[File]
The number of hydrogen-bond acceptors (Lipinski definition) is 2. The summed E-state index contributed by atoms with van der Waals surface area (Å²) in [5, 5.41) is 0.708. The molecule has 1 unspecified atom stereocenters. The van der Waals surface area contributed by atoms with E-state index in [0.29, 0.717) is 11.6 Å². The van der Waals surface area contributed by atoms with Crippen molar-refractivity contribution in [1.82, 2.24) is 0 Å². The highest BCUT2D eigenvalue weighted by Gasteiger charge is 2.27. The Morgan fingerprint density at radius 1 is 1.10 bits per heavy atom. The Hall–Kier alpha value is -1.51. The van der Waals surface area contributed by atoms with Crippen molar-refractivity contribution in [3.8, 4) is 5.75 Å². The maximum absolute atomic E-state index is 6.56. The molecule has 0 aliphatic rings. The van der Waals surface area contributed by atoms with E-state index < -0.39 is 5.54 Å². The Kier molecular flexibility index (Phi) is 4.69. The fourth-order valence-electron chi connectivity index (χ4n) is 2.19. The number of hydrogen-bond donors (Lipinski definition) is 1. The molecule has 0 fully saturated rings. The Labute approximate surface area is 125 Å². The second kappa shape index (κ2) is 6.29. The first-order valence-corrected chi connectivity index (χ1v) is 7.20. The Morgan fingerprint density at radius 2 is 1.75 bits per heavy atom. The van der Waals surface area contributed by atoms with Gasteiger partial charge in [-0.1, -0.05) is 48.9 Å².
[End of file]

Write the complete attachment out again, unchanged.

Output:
The number of hydrogen-bond acceptors (Lipinski definition) is 2. The summed E-state index contributed by atoms with van der Waals surface area (Å²) in [5, 5.41) is 0.708. The molecule has 1 unspecified atom stereocenters. The van der Waals surface area contributed by atoms with E-state index in [0.29, 0.717) is 11.6 Å². The van der Waals surface area contributed by atoms with Crippen molar-refractivity contribution in [1.82, 2.24) is 0 Å². The highest BCUT2D eigenvalue weighted by Gasteiger charge is 2.27. The Morgan fingerprint density at radius 1 is 1.10 bits per heavy atom. The Hall–Kier alpha value is -1.51. The van der Waals surface area contributed by atoms with Crippen molar-refractivity contribution in [3.8, 4) is 5.75 Å². The maximum absolute atomic E-state index is 6.56. The molecule has 0 aliphatic rings. The van der Waals surface area contributed by atoms with E-state index < -0.39 is 5.54 Å². The Kier molecular flexibility index (Phi) is 4.69. The fourth-order valence-electron chi connectivity index (χ4n) is 2.19. The number of hydrogen-bond donors (Lipinski definition) is 1. The molecule has 0 fully saturated rings. The Labute approximate surface area is 125 Å². The second kappa shape index (κ2) is 6.29. The first-order valence-corrected chi connectivity index (χ1v) is 7.20. The Morgan fingerprint density at radius 2 is 1.75 bits per heavy atom. The van der Waals surface area contributed by atoms with Gasteiger partial charge in [-0.1, -0.05) is 48.9 Å².